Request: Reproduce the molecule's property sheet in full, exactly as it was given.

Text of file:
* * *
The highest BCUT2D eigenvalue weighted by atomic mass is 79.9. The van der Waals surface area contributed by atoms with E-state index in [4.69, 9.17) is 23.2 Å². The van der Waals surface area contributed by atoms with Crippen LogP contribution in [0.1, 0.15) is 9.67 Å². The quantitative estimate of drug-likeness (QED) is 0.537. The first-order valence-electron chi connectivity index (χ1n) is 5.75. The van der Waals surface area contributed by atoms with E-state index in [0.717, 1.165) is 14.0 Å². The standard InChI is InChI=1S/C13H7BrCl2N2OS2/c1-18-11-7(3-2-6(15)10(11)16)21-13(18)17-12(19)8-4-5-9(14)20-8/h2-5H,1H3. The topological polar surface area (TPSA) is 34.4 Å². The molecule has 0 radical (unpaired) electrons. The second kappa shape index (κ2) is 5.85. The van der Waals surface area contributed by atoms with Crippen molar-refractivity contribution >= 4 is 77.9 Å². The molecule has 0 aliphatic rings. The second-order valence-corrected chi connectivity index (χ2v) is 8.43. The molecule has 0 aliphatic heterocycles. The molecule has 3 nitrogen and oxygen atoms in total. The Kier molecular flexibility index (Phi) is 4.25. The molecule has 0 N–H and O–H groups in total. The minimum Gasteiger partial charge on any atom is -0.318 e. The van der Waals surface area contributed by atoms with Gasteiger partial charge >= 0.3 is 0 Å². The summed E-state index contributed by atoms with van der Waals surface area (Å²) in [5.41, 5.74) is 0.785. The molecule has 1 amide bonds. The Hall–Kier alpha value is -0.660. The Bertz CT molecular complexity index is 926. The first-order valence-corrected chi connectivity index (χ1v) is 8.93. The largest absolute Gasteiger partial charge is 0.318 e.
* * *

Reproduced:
The highest BCUT2D eigenvalue weighted by atomic mass is 79.9. The van der Waals surface area contributed by atoms with E-state index in [4.69, 9.17) is 23.2 Å². The van der Waals surface area contributed by atoms with Crippen LogP contribution in [0.1, 0.15) is 9.67 Å². The quantitative estimate of drug-likeness (QED) is 0.537. The first-order valence-electron chi connectivity index (χ1n) is 5.75. The van der Waals surface area contributed by atoms with E-state index in [0.717, 1.165) is 14.0 Å². The standard InChI is InChI=1S/C13H7BrCl2N2OS2/c1-18-11-7(3-2-6(15)10(11)16)21-13(18)17-12(19)8-4-5-9(14)20-8/h2-5H,1H3. The topological polar surface area (TPSA) is 34.4 Å². The molecule has 0 radical (unpaired) electrons. The second kappa shape index (κ2) is 5.85. The van der Waals surface area contributed by atoms with Crippen molar-refractivity contribution >= 4 is 77.9 Å². The molecule has 0 aliphatic rings. The second-order valence-corrected chi connectivity index (χ2v) is 8.43. The molecule has 0 aliphatic heterocycles. The molecule has 3 nitrogen and oxygen atoms in total. The Kier molecular flexibility index (Phi) is 4.25. The molecule has 0 N–H and O–H groups in total. The minimum Gasteiger partial charge on any atom is -0.318 e. The van der Waals surface area contributed by atoms with Gasteiger partial charge >= 0.3 is 0 Å². The summed E-state index contributed by atoms with van der Waals surface area (Å²) in [5.41, 5.74) is 0.785. The molecule has 1 amide bonds. The Hall–Kier alpha value is -0.660. The Bertz CT molecular complexity index is 926. The first-order valence-corrected chi connectivity index (χ1v) is 8.93. The largest absolute Gasteiger partial charge is 0.318 e.